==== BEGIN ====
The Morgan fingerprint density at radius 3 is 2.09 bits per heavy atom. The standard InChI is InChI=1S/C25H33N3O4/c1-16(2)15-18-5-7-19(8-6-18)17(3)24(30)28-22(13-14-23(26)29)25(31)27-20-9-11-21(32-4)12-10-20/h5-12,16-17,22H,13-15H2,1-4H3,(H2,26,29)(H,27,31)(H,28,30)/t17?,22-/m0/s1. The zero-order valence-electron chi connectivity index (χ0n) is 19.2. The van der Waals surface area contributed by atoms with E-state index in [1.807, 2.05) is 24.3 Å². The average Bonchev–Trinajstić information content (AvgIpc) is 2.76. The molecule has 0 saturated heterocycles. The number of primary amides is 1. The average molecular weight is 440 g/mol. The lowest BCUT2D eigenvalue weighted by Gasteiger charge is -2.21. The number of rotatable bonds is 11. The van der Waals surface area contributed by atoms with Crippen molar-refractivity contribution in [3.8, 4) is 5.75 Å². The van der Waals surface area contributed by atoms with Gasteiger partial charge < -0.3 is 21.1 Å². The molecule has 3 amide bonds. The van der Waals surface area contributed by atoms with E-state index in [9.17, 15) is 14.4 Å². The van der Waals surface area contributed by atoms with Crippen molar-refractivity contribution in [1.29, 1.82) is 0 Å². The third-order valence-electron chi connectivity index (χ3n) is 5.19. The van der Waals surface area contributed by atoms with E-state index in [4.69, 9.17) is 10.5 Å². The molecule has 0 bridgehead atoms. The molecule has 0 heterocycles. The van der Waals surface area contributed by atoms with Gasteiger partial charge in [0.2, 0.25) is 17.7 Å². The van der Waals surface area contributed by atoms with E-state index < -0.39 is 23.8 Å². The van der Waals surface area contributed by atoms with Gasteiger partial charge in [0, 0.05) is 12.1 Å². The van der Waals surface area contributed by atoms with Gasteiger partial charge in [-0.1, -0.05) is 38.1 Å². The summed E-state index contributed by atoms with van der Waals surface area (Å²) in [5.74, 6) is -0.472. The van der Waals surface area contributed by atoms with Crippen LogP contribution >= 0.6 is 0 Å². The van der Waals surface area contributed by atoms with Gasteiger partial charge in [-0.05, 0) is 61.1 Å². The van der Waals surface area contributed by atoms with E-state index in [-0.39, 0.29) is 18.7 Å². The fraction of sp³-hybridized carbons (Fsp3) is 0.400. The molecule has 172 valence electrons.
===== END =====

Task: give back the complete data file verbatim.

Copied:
The Morgan fingerprint density at radius 3 is 2.09 bits per heavy atom. The standard InChI is InChI=1S/C25H33N3O4/c1-16(2)15-18-5-7-19(8-6-18)17(3)24(30)28-22(13-14-23(26)29)25(31)27-20-9-11-21(32-4)12-10-20/h5-12,16-17,22H,13-15H2,1-4H3,(H2,26,29)(H,27,31)(H,28,30)/t17?,22-/m0/s1. The zero-order valence-electron chi connectivity index (χ0n) is 19.2. The van der Waals surface area contributed by atoms with E-state index in [1.807, 2.05) is 24.3 Å². The average Bonchev–Trinajstić information content (AvgIpc) is 2.76. The molecule has 0 saturated heterocycles. The number of primary amides is 1. The average molecular weight is 440 g/mol. The lowest BCUT2D eigenvalue weighted by Gasteiger charge is -2.21. The number of rotatable bonds is 11. The van der Waals surface area contributed by atoms with Crippen molar-refractivity contribution in [3.8, 4) is 5.75 Å². The van der Waals surface area contributed by atoms with Gasteiger partial charge < -0.3 is 21.1 Å². The molecule has 3 amide bonds. The van der Waals surface area contributed by atoms with E-state index in [9.17, 15) is 14.4 Å². The van der Waals surface area contributed by atoms with Crippen molar-refractivity contribution in [1.29, 1.82) is 0 Å². The third-order valence-electron chi connectivity index (χ3n) is 5.19. The van der Waals surface area contributed by atoms with E-state index in [4.69, 9.17) is 10.5 Å². The molecule has 0 bridgehead atoms. The molecule has 0 heterocycles. The van der Waals surface area contributed by atoms with Gasteiger partial charge in [0.2, 0.25) is 17.7 Å². The van der Waals surface area contributed by atoms with E-state index < -0.39 is 23.8 Å². The van der Waals surface area contributed by atoms with Gasteiger partial charge in [0, 0.05) is 12.1 Å². The van der Waals surface area contributed by atoms with Gasteiger partial charge in [-0.1, -0.05) is 38.1 Å². The summed E-state index contributed by atoms with van der Waals surface area (Å²) in [5.74, 6) is -0.472. The van der Waals surface area contributed by atoms with Crippen LogP contribution >= 0.6 is 0 Å². The van der Waals surface area contributed by atoms with Gasteiger partial charge in [-0.05, 0) is 61.1 Å². The van der Waals surface area contributed by atoms with E-state index in [-0.39, 0.29) is 18.7 Å². The fraction of sp³-hybridized carbons (Fsp3) is 0.400. The molecule has 172 valence electrons.